Once again I am non plussed by something that just happened to come under my eye. As ever I find it in the NYTimes, which is the only thing I read reliably, and even that I do not read completely. Hardly enough to justify the trees killed for the cause.
Anyway, I found a cool piece from last Saturday, the regular time for the "On Religion" column to appear.
(Parenthetically, this is all the Times does about religion on a regular basis, contrasted with the weekly section nearly ten times as large published in my local newspaper. But the inverse proportion is also true. The Times has ten times more actual news, so it evens out I guess.)
This past Saturday, religion editor Samuel G. Freedman wrote about Shekinah Ministries in Queens NY. It is about a rising young pastor named Din Tolbert, but what struck me was the sort of congregation he serves and leads. Go and read it, and then come back and finish this post.
Yes, I mean that. Here's the link
Done? If not the rest of this post is useless, so go and read it. Really.
hmmmm................. hmmmmm............ hmmmmm.................
Ok, are you ready?
How cool is this? An entire congregation under 25, and they do it all, and well. That's exciting, but what excited me was that their worship life is in their hands. They create the experience, shape it, lead it, do it, and the preacher is just that and only that.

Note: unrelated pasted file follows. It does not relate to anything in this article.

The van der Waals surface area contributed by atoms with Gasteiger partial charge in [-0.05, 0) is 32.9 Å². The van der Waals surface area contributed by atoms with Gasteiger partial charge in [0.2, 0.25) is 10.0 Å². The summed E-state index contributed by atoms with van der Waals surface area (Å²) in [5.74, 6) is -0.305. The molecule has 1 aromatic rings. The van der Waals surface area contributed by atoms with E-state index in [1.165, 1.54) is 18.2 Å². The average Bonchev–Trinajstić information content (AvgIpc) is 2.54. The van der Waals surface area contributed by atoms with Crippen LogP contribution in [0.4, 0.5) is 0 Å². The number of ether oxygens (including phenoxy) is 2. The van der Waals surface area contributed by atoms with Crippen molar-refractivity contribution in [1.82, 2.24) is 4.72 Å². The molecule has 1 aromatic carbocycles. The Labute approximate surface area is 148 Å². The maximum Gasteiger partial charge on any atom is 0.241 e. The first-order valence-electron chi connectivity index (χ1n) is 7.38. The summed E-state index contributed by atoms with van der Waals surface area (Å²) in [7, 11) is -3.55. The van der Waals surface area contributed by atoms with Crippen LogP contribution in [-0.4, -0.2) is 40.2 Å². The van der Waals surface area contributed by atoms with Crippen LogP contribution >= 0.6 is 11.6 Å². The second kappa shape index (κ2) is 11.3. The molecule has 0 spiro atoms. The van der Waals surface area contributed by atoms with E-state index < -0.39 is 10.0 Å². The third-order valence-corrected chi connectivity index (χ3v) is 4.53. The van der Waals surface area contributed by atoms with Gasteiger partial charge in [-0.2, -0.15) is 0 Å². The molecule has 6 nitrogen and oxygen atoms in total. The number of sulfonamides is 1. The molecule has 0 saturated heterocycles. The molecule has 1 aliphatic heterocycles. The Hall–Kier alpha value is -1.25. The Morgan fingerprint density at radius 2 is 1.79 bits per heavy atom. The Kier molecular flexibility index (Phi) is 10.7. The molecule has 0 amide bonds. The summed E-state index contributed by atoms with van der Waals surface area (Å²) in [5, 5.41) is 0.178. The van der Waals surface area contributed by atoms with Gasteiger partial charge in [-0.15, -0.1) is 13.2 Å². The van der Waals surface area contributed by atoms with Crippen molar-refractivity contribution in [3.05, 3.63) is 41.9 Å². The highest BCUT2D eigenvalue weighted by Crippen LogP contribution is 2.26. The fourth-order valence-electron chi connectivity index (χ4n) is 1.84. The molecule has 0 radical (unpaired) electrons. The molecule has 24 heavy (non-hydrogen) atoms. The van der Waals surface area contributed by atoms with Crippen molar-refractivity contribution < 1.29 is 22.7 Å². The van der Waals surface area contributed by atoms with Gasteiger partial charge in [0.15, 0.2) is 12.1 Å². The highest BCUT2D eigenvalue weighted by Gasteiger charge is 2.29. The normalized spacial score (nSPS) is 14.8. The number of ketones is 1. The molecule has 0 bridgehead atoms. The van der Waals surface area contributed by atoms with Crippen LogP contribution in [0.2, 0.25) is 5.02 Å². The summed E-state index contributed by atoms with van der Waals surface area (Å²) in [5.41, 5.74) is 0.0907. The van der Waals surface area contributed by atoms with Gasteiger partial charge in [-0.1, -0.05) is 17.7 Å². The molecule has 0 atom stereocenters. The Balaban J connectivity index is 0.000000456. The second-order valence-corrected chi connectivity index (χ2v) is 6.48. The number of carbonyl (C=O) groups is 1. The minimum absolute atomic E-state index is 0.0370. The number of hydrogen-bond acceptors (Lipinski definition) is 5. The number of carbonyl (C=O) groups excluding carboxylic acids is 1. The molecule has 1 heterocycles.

They own their worship.
My generation, and those before me by several generations, partake of worship, but they rarely take part, and even more rarely take a part (though there is an equally long tradition of worshippers 'taking apart' worship services afterward.)
My tradition talks about democratic religion, but when it comes to worship we very much rely upon the experts (clergy, musicians, ushers, etc). Why this is true would take more than a simple blog post to examine. But part of me wonders whether it has to be this way, even whether it ought to be this way?
Ponder this, readers. Ask your friends to read the article and ask whether or not we in the liberal wing of the religious world should not learn from this radical experiment in spiritual trust, in faith not in technical expertise but in spiritual and moral honesty.
I know it makes me pause. Tell me how you feel. Really.